Mari Evans

    Contributing Editors:
    Joyce Joyce and John Reilly

    Classroom Issues and Strategies

    In her Afro-centric writing, Evans challenges readers to accept that she directs her words to African-Americans. Tone and references in the poetry make these uninvited readers feel excluded. In response, they may be dismissive.

    This must be directly confronted with some discussion of the "special orientation" of other writers. Does Robert Frost write for the descendants of Irish and Italian immigrants in the New England cities? If not directly, then does he obliquely say something to the urban citizens, to us? In addition, the appearance of vernacular speech in writing sanctioned as poetry creates a stir of interest in the question of whether or not there is an inherently acceptable language for literature.

    Major Themes, Historical Perspectives, and Personal Issues

    Mari Evans puts a high value upon culture, which makes the language of a poem and the alleged commercialism of other poets cause for battle. In her belief that control of language can make a difference and that a poem is an act of resistance and social construction, this dissident poet calls for an exploration of the theory of culture. The valorization of culture must be associated with the black liberation movement, black political power, and the ideas of revolution advanced in those causes during the 1960s and 1970s.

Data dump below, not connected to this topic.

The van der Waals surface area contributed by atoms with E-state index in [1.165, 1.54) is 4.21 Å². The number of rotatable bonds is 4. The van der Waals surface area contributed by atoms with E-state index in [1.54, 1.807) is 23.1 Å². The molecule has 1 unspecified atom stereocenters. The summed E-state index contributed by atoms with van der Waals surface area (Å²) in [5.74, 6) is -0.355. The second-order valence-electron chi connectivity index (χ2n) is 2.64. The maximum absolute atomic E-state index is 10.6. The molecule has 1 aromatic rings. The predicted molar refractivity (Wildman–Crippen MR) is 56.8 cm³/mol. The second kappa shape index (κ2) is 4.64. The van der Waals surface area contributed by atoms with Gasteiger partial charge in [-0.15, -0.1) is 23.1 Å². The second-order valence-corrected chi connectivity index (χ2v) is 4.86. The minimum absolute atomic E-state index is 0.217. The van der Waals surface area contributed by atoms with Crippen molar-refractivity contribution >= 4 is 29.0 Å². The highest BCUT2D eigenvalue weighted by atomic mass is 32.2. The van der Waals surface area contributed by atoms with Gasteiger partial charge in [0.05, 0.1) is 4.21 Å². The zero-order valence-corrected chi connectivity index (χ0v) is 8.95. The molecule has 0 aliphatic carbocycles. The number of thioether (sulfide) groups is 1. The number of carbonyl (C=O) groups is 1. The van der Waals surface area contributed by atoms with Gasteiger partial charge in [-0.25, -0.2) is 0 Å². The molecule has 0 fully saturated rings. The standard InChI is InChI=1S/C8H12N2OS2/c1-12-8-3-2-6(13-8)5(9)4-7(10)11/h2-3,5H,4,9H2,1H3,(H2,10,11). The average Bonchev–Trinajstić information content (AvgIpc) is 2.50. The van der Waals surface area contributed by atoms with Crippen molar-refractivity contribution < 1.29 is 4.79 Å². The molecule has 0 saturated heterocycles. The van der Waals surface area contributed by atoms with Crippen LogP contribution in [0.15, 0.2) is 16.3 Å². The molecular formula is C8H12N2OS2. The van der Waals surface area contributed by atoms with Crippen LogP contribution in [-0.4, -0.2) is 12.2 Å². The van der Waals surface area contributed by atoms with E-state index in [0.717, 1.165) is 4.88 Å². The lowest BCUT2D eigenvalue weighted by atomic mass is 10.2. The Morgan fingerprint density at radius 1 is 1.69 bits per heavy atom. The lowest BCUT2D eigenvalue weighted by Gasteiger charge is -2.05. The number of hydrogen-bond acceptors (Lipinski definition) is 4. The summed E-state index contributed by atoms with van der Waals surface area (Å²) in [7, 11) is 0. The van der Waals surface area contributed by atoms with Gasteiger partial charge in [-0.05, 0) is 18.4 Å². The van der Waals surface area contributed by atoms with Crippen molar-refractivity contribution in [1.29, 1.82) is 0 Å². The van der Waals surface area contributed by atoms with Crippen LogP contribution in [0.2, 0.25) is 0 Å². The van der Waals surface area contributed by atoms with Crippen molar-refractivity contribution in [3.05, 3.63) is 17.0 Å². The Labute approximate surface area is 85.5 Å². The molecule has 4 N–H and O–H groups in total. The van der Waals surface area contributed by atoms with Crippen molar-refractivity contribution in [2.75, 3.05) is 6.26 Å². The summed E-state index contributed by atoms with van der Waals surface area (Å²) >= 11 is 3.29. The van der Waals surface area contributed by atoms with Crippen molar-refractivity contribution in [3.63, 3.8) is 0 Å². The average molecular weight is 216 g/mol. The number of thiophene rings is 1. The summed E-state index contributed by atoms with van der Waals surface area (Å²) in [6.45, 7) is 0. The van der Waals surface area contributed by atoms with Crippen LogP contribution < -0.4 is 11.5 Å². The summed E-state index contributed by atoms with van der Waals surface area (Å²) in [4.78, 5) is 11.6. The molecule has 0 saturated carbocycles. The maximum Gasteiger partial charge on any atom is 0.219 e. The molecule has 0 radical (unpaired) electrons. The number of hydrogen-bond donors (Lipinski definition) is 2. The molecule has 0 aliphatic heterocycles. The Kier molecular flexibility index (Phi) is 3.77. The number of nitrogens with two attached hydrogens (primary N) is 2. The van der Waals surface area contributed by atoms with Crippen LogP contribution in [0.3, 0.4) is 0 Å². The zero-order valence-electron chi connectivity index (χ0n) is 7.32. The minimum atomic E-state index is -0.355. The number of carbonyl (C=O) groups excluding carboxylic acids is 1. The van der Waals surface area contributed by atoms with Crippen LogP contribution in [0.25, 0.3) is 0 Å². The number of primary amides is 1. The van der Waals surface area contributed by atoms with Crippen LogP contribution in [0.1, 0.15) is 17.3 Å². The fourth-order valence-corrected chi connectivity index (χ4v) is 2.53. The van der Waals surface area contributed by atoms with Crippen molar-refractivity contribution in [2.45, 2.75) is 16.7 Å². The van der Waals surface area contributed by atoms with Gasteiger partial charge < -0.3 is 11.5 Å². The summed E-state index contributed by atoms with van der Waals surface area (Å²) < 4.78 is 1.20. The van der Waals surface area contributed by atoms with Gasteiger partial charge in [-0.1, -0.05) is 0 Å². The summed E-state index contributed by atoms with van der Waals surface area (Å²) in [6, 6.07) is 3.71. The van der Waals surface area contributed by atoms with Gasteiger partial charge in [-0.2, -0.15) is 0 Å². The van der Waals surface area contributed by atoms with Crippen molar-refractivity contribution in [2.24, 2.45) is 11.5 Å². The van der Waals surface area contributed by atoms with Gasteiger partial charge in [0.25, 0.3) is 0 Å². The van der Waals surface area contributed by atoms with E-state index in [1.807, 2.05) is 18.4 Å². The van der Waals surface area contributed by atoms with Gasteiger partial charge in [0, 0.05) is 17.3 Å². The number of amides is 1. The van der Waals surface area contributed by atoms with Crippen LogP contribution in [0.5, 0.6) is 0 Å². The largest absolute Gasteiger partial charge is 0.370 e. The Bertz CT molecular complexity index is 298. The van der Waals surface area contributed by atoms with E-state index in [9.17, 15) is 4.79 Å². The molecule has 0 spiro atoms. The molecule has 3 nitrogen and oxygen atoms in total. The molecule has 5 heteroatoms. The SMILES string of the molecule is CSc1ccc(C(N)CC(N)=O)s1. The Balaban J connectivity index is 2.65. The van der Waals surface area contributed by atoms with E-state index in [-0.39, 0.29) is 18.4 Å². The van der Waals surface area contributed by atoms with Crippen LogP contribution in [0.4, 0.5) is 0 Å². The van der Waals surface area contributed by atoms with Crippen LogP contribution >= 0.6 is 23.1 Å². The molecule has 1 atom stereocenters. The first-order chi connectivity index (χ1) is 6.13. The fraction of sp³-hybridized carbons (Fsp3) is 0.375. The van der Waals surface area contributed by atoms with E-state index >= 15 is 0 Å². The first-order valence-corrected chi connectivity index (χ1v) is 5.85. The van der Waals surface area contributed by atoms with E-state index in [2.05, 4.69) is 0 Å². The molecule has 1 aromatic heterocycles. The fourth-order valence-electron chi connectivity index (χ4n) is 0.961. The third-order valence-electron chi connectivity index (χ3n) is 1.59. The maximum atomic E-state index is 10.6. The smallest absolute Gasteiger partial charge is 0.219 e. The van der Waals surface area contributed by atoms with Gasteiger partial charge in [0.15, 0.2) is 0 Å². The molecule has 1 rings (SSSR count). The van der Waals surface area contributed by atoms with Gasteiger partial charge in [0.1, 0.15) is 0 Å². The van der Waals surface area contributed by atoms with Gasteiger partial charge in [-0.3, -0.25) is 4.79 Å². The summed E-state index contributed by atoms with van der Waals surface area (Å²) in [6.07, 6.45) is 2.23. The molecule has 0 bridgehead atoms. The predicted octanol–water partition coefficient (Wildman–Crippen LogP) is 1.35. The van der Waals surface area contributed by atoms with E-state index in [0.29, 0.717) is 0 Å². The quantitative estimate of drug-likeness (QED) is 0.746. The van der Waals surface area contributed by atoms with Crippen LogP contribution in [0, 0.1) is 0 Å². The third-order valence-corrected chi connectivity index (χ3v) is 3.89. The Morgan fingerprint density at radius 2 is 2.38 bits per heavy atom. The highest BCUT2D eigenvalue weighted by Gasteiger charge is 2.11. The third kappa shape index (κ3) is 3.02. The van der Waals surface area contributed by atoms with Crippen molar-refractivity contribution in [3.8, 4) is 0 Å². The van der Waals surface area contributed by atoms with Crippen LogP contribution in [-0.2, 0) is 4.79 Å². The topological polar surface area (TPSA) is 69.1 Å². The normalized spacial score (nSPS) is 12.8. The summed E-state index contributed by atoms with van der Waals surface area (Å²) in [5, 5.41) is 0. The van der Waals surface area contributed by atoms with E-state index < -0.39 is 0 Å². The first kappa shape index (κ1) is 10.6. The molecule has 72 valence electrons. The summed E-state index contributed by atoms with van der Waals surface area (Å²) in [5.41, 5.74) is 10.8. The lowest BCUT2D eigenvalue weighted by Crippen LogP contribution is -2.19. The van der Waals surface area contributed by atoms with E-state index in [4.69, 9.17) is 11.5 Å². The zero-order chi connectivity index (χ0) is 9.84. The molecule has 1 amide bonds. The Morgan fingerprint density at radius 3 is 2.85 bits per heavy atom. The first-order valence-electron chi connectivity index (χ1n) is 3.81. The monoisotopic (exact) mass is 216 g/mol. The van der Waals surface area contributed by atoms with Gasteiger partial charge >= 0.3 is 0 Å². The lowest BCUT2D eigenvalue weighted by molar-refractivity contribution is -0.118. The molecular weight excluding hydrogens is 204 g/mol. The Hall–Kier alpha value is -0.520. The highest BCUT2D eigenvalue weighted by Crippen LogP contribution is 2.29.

Significant Form, Style, or Artistic Conventions

    The free verse form, reflecting a belief in the native orality of poetry and the political need to "perform" poetry in the community, helps to define the meaning of Evans's remark that poems are wholes. This poetry can be related to other performative lyrics such as the blues and popular song.

    Original Audience

    This is a fundamental issue for Evans. She has rejected the double consciousness identified by W.E.B. Du Bois in Souls of Black Folk (1913) by addressing her work to a black audience. This can be studied in class, at the risk of denaturing the poetry, by talking about it as a technique of a school of poetry and by a brief discussion of the new black aesthetic developed by Larry Neal, Amiri Baraka, Hoyt Fuller, et. al.

    Comparisons, Contrasts, Connections

    Evans may be compared with Allen Ginsberg in order to show the similarity of avant-garde positions regarding popular American culture. This places Evans in a literary, historical context that illustrates a shared purpose among authors seeking to create a new voice. She may be compared to Gwendolyn Brooks with an eye to the creation of a character. For example, looking at "We Real Cool" and "I Am a Black Woman" could lead to a useful discussion of the uses of voice to characterize.

    Questions for Reading and Discussion/ Approaches to Writing

    1. Prepare annotations for the historical references in the second stanza of "I Am a Black Woman."

    2. Look back at the poetry of Emily Dickinson and note the similarities and differences between Dickinson's "I Dwell in Possibility" and Evans's "conceptuality."


    Evans's own critical writing is most illuminating. Her book Black Women Writers is an excellent source of statements.